We Got Our Hands On The New Nintendo Switch, And Here's What We Found Out

The mega-hyped hybrid console is finally here—and Maxim gave it a test-drive.
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The mega-hyped hybrid console is finally here—and Maxim gave it a test-drive.
(Photos: Courtesy of Nintendo)

(Photos: Courtesy of Nintendo)

Details about Nintendo’s new Switch console are coming fast and furious today as the one and only Reggie Fils-Aime took the stage in New York City to dish the low-down about the half-portable/half-home console. Maxim was among the first tech journalists in the world to actually handle the Switch, and it left us seriously impressed.

The first thing I noticed about the Switch is the incredible build quality and versatility of the handheld screen. Roughly the size of an iPad Mini, the screen itself has a heavy duty feel to it. The Switch’s “joycon” controllers slide into either side of the screen to allow for handheld play and lock into place with a satisfying click.

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Detaching the joycons and flipping up the multi-touch screen’s built-in kickstand was a simple way of being able to lean back and play or jump into multiplayer with each joycon acting as an independent controller in those multiplayer configurations.

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Of course, that’s only the handheld side of things. One of biggest perks about the Switch is that it will seamlessly change from handheld to home theater by simply sliding the screen into the included dock which will immediately change the way your game displays and we watched it do so with aplomb. Though they’re not included in the box, Nintendo is also rolling out two alternative controllers.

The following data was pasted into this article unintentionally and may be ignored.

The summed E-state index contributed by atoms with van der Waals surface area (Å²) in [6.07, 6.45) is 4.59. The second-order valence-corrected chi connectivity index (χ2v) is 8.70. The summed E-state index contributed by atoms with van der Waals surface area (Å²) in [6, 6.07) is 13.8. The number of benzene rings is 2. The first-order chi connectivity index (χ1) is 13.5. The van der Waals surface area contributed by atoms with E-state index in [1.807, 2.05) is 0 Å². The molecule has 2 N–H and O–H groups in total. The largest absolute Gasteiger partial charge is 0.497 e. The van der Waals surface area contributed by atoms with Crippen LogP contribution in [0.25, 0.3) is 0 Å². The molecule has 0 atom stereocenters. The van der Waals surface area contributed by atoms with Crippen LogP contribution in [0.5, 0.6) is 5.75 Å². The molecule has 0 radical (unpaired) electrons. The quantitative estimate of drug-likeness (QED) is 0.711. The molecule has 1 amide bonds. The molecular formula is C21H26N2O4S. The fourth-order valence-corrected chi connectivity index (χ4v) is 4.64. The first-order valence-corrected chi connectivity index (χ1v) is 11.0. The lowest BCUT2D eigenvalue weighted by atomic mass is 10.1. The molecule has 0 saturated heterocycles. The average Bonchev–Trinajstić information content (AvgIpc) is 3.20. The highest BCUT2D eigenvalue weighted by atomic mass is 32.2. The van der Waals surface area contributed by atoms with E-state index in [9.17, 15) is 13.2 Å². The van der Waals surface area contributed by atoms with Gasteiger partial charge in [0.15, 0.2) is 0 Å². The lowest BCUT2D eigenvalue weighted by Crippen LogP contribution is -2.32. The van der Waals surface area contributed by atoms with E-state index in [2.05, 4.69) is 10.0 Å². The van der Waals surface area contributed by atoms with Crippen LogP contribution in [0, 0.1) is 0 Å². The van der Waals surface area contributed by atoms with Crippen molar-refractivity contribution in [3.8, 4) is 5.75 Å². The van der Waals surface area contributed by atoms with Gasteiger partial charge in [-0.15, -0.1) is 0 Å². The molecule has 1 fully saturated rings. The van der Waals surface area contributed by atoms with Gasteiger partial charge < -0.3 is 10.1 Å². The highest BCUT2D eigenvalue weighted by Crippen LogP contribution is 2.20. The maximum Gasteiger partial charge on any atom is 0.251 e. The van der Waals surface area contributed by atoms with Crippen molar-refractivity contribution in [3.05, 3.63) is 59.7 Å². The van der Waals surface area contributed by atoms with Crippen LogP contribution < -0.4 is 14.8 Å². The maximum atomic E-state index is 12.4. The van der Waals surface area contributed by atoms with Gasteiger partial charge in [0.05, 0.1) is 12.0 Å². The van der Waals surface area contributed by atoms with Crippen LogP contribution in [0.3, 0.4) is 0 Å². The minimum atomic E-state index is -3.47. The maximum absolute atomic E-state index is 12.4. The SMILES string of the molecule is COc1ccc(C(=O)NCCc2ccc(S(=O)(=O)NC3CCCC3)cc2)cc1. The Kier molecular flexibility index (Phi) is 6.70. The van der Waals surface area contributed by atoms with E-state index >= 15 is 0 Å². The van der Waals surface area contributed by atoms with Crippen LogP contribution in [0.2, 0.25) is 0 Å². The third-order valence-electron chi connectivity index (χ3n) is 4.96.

One is a more traditional Pro Controller that looks more on par with the ones included with Xbox One and Playstation 4. There is also the Joycon Charging controller, a smaller config that lets you slide the two joycon controllers on either side when your Switch is docked and ready to play on TV. Like the Switch’s screen itself, both of these controllers had a solid, weighty build when we played with them and would be a welcome addition to the Switch’s ecosystem.

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The Switch’s impressive hardware wouldn’t be anything without an extensive launch lineup of games and Nintendo, who fell short on that front when they debuted the WiiU a few years ago, has certainly learned from their mistakes.

The Switch’s launch window will also see the debut of several new first-party games like the uber-hyped Zelda: Breath of the Wild (an E3 darling and one of the most anticipated games of 2017), the exciting Super Mario Odyssey, Splatoon 2 and Mario Kart 8 Deluxe, among others. 

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Nintendo also knows better than to rely on just exclusive games to get through a launch and third-party devs are joining the fray to bring blockbuster favorites like FIFA, Skyrim and Street Fighter V to Switch. 

With 50 third-party studios bringing over 80 games to Nintendo’s new console, Switch has all the gravity to be a primary console in its own right, though we expect it to continue in its role as a companion console to people who already own Xbox Ones or PS4s.

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Nintendo’s own COO and pseudo-mascot promised the world that there’d be a constant stream of new details forthcoming about the Switch between now and it’s March 3rd launch date. But, with the price tag of $299 and beloved titles tethered to it, we imagine the Switch may be just as hard to get at launch as the NES Classic was during the holiday season. 

Pre-ordering is available now so if you expect to get your Zelda on come March 3rd, you should consider plunking down your deposit immediately.